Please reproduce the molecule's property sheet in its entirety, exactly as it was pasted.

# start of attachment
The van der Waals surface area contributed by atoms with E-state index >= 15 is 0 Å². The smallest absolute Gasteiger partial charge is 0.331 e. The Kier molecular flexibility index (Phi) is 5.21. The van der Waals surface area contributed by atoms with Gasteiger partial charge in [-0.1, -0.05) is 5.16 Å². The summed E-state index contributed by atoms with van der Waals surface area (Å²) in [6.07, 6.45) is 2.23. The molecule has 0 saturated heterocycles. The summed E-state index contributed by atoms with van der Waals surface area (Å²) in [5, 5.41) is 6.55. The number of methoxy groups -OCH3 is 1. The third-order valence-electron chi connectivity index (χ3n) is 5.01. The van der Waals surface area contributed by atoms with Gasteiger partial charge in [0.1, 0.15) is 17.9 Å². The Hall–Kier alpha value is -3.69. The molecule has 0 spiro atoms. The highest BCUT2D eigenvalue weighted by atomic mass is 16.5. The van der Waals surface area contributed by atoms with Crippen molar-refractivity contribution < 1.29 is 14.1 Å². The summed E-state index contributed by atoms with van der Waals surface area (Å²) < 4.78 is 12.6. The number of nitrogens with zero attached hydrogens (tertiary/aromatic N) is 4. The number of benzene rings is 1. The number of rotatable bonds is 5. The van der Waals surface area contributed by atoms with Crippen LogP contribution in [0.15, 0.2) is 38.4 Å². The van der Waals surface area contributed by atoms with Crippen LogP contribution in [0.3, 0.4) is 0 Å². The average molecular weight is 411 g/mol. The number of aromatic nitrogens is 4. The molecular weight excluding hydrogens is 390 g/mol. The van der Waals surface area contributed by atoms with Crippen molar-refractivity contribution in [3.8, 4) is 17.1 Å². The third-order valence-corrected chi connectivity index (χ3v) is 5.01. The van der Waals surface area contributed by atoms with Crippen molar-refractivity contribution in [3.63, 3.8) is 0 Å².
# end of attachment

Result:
The van der Waals surface area contributed by atoms with E-state index >= 15 is 0 Å². The smallest absolute Gasteiger partial charge is 0.331 e. The Kier molecular flexibility index (Phi) is 5.21. The van der Waals surface area contributed by atoms with Gasteiger partial charge in [-0.1, -0.05) is 5.16 Å². The summed E-state index contributed by atoms with van der Waals surface area (Å²) in [6.07, 6.45) is 2.23. The molecule has 0 saturated heterocycles. The summed E-state index contributed by atoms with van der Waals surface area (Å²) in [5, 5.41) is 6.55. The number of methoxy groups -OCH3 is 1. The third-order valence-electron chi connectivity index (χ3n) is 5.01. The van der Waals surface area contributed by atoms with Gasteiger partial charge in [0.1, 0.15) is 17.9 Å². The Hall–Kier alpha value is -3.69. The molecule has 0 spiro atoms. The highest BCUT2D eigenvalue weighted by atomic mass is 16.5. The van der Waals surface area contributed by atoms with Crippen molar-refractivity contribution < 1.29 is 14.1 Å². The summed E-state index contributed by atoms with van der Waals surface area (Å²) < 4.78 is 12.6. The number of nitrogens with zero attached hydrogens (tertiary/aromatic N) is 4. The number of benzene rings is 1. The number of rotatable bonds is 5. The van der Waals surface area contributed by atoms with Crippen LogP contribution in [0.15, 0.2) is 38.4 Å². The van der Waals surface area contributed by atoms with Crippen LogP contribution in [0.3, 0.4) is 0 Å². The average molecular weight is 411 g/mol. The number of aromatic nitrogens is 4. The molecular weight excluding hydrogens is 390 g/mol. The van der Waals surface area contributed by atoms with Crippen molar-refractivity contribution in [3.8, 4) is 17.1 Å². The third-order valence-corrected chi connectivity index (χ3v) is 5.01. The van der Waals surface area contributed by atoms with Crippen molar-refractivity contribution in [3.63, 3.8) is 0 Å².